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Thursday, January 27, 2011

PKI -Intro

I was constantly pushing back the blog writing due to work load and somehow whenever I planned to write, something will come and I will think, lets do it later, after doing it couple of times, reminded me that sometime even the lowest priority item becomes as top priority and time management stuff flashed, so what did I do,  I said let me write it now and as I think, I started writing one of my fav subject, PKI

Very few people know that I am a certified PKI architect by none other than VeriSign-New York. It is different story that I have to fly all the way across the ocean in year 2000 to understand what it is, OK will tell the story some other time and lets get back to the topic PKI.

Any guesses, what PKI stand for..................................   OK it is Public Key Infrastructure and before you read further, will share something very few of you have tried in browser. If you are using IE, then click on Tools--> Internet Options and then Content and then Certificate. Click on Intermediate Certification authority and other tabs and you will see host of certificate. The certs are linked closely to PKI, lets see how and learn basic components of PKI before we see advanced

 What is a Digital Certificate? 
  • Digital equivalent of a driver’s license, employee badge, or credit card
  • Binds a public key to an identity
  • Our CA issues two types at this time:
    • Personal certificates
    • Site certificate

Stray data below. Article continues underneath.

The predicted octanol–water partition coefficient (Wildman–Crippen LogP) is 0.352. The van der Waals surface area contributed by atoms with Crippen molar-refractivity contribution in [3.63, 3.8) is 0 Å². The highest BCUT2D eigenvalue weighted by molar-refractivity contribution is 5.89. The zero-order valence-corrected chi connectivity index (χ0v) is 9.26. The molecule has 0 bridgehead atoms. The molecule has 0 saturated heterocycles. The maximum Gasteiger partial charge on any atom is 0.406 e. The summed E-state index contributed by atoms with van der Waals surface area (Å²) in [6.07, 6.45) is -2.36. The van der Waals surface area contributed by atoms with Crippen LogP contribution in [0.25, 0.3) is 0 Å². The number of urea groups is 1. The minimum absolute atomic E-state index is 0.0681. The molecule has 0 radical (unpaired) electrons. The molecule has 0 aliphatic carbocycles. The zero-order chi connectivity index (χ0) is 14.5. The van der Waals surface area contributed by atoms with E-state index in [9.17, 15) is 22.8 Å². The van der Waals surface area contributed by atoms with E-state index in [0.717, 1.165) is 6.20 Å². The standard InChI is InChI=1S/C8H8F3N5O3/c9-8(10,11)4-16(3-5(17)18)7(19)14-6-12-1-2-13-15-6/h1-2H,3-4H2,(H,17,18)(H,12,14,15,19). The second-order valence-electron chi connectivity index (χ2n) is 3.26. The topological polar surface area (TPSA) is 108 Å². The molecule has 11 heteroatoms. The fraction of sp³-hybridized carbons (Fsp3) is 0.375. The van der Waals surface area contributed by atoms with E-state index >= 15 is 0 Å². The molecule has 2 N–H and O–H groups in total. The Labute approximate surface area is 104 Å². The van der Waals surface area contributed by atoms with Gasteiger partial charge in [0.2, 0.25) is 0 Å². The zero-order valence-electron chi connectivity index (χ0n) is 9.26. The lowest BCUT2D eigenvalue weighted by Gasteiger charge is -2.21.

and how do you verify it is authentic, The authenticity of the certificate is guaranteed by the digital signature generated using the CA’s (Certification Authority ) private key. Thus CA is a key in this chain for PKI for ensuring people are the one they claim using their Private Digital Certs (aka Private Keys)

 Digital Certificates are issues to users and sites (must for sites having https secured transaction). Serves up digital certificates that carry public key material 1.Name 2. Ccertificate number 3.Assurance level of certificate.
Certs are used to encrypt confidential data, ensure data integrity, authenticate the owner, and provide a means of non-repudiation

There are two keys generated at the same time of certificate generation a private key and public key.

Private Key

Protected by owner
Used to sign messages
Used to decrypt messages
Kept in physical possession of owner

Public Key

Distributed freely and openly
Used to verify signatures
Used to encrypt messages
Kept in individual public key “certificates”

John sends a encrypted message to Bob using Bob public Key (available with all), now he is assured that no body can open the encrypted message except Bob as it required Bob private key, which is only with Bob. Thus an ecrypted message can be transfered and ensured that only the receipent gets and view it. 
Now more later in part 2 of PKI  till then happy googling "PKI"



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